Sadly, that did not happen, but an awesome performance of So Fresh, So Clean did. Everybody was feeling a bit pimp-ish as that was playing, and it was a perfect (near) conclusion to the show. After a brief break to interact with the crowd, the Georgia boys dedicated Int’l Players Anthem to the late Pimp C. Finally, they gave the crowd one of their biggest hits to date with The Whole World (sans Killer Mike.) The song ended, they said their goodbyes, and just like that, they were gone.

One thing that I appreciated greatly is that they performed nearly every song in their entirety. In the stop-and-go, instant gratification era we currently live in, I expected them to do the typical song medley every now and then to remind people of just how many incredible songs they have made together. However, we got to fully digest every track of their 23-song set list, and it made for a greater concert experience overall because of it. While seminal classics such as Git Up, Get Out, Wheelz of Steel, ATLiens, Tomb of the Boom, Spread, and Vibrate (or anything from the Idlewild album for that matter) did not get a proper light shined upon them, the wealth of cuts we did get out of them more than made up for it.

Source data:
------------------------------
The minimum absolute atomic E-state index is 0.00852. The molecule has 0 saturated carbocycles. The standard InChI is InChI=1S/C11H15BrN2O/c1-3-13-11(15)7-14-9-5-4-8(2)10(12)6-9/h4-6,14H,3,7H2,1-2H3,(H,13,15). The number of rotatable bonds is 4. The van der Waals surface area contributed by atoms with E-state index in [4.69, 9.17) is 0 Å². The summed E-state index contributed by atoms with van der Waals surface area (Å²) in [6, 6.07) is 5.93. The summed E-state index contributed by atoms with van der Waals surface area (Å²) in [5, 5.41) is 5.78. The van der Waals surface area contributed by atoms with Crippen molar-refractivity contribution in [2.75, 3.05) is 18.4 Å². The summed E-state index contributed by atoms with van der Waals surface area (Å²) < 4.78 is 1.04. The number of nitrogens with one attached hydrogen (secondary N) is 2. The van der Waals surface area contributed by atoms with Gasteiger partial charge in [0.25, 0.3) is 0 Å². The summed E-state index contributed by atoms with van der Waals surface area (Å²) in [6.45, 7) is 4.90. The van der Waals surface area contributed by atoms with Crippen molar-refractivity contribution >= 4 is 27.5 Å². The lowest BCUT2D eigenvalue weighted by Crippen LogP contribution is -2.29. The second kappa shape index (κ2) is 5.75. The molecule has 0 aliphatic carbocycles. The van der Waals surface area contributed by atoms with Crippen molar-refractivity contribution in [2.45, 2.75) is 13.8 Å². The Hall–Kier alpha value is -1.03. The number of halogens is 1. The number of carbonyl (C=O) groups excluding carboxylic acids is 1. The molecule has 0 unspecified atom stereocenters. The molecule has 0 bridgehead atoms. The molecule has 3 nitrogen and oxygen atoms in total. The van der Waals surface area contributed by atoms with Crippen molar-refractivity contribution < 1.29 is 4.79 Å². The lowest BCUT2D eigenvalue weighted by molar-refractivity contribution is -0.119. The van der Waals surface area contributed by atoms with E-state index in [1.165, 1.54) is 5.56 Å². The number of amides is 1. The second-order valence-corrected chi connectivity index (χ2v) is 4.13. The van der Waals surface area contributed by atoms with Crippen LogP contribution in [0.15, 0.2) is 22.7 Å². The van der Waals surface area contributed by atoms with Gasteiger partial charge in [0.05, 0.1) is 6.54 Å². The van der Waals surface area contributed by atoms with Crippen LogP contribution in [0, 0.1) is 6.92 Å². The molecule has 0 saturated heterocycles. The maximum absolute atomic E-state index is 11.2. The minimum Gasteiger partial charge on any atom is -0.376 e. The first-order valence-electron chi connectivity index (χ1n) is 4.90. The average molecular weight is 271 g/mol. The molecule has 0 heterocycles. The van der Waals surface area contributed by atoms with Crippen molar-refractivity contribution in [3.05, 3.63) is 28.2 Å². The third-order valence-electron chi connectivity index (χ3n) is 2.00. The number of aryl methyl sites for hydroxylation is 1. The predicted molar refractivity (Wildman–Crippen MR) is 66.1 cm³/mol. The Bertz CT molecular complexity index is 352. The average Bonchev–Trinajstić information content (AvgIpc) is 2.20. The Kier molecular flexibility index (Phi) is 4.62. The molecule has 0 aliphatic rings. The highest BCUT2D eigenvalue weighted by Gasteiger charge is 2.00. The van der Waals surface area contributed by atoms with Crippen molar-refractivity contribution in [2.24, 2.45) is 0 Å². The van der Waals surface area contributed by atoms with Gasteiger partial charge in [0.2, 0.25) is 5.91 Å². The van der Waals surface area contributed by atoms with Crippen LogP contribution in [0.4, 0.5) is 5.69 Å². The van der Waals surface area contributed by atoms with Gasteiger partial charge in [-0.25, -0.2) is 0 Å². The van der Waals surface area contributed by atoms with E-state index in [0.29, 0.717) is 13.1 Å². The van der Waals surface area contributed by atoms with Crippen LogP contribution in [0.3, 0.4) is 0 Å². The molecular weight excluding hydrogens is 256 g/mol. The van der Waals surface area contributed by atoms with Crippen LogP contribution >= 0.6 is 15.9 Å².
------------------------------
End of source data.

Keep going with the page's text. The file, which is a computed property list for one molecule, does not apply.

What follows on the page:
It’s sad to think that this tour could possibly be the last time the world gets to see the two perform on the same stage together. I understand that good things don’t last forever, but it would be reassuring to know that they would be willing to do this again at some point. If not, at least I got to finally see them live after a 20 year wait. If you are still on the fence about seeing them, you should put all reservations you have rest right away. It was an incredible show put on by two incredible performers. Nothing more, nothing less. While I do not have any hope that the two will ever put out another album together, I think the world would be a better place if they considered doing festival tours every once in a while. In the end, I’ll gladly take what I can get, and to Antwan “Big Boi” Patton and André “3000” Benjamin, I say stank you. Stank you smelly much.